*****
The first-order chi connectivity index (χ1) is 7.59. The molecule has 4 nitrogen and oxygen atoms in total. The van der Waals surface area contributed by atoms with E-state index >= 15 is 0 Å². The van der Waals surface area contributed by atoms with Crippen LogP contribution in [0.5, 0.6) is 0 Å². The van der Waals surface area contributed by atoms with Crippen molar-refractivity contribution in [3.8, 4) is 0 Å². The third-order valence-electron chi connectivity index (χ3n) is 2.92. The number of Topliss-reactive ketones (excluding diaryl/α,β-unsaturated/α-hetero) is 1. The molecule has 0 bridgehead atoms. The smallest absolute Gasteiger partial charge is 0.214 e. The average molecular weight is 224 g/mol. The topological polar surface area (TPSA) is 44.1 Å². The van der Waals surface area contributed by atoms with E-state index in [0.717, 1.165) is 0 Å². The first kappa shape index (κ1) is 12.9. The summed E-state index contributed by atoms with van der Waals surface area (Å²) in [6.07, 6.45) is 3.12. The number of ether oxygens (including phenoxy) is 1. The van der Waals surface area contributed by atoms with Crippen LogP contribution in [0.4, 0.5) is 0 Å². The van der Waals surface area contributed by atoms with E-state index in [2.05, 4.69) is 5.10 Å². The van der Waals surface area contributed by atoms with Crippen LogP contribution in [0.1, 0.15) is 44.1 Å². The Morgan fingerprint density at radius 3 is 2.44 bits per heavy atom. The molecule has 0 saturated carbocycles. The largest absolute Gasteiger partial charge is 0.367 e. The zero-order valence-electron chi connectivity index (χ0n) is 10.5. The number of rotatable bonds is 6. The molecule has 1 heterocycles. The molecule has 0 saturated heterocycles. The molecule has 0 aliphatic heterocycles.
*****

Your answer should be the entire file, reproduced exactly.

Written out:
The first-order chi connectivity index (χ1) is 7.59. The molecule has 4 nitrogen and oxygen atoms in total. The van der Waals surface area contributed by atoms with E-state index >= 15 is 0 Å². The van der Waals surface area contributed by atoms with Crippen LogP contribution in [0.5, 0.6) is 0 Å². The van der Waals surface area contributed by atoms with Crippen molar-refractivity contribution in [3.8, 4) is 0 Å². The third-order valence-electron chi connectivity index (χ3n) is 2.92. The number of Topliss-reactive ketones (excluding diaryl/α,β-unsaturated/α-hetero) is 1. The molecule has 0 bridgehead atoms. The smallest absolute Gasteiger partial charge is 0.214 e. The average molecular weight is 224 g/mol. The topological polar surface area (TPSA) is 44.1 Å². The van der Waals surface area contributed by atoms with E-state index in [0.717, 1.165) is 0 Å². The first kappa shape index (κ1) is 12.9. The summed E-state index contributed by atoms with van der Waals surface area (Å²) in [6.07, 6.45) is 3.12. The number of ether oxygens (including phenoxy) is 1. The van der Waals surface area contributed by atoms with Crippen LogP contribution in [0.4, 0.5) is 0 Å². The van der Waals surface area contributed by atoms with E-state index in [2.05, 4.69) is 5.10 Å². The van der Waals surface area contributed by atoms with Crippen LogP contribution in [0.1, 0.15) is 44.1 Å². The Morgan fingerprint density at radius 3 is 2.44 bits per heavy atom. The molecule has 0 saturated carbocycles. The largest absolute Gasteiger partial charge is 0.367 e. The zero-order valence-electron chi connectivity index (χ0n) is 10.5. The number of rotatable bonds is 6. The molecule has 1 heterocycles. The molecule has 0 saturated heterocycles. The molecule has 0 aliphatic heterocycles.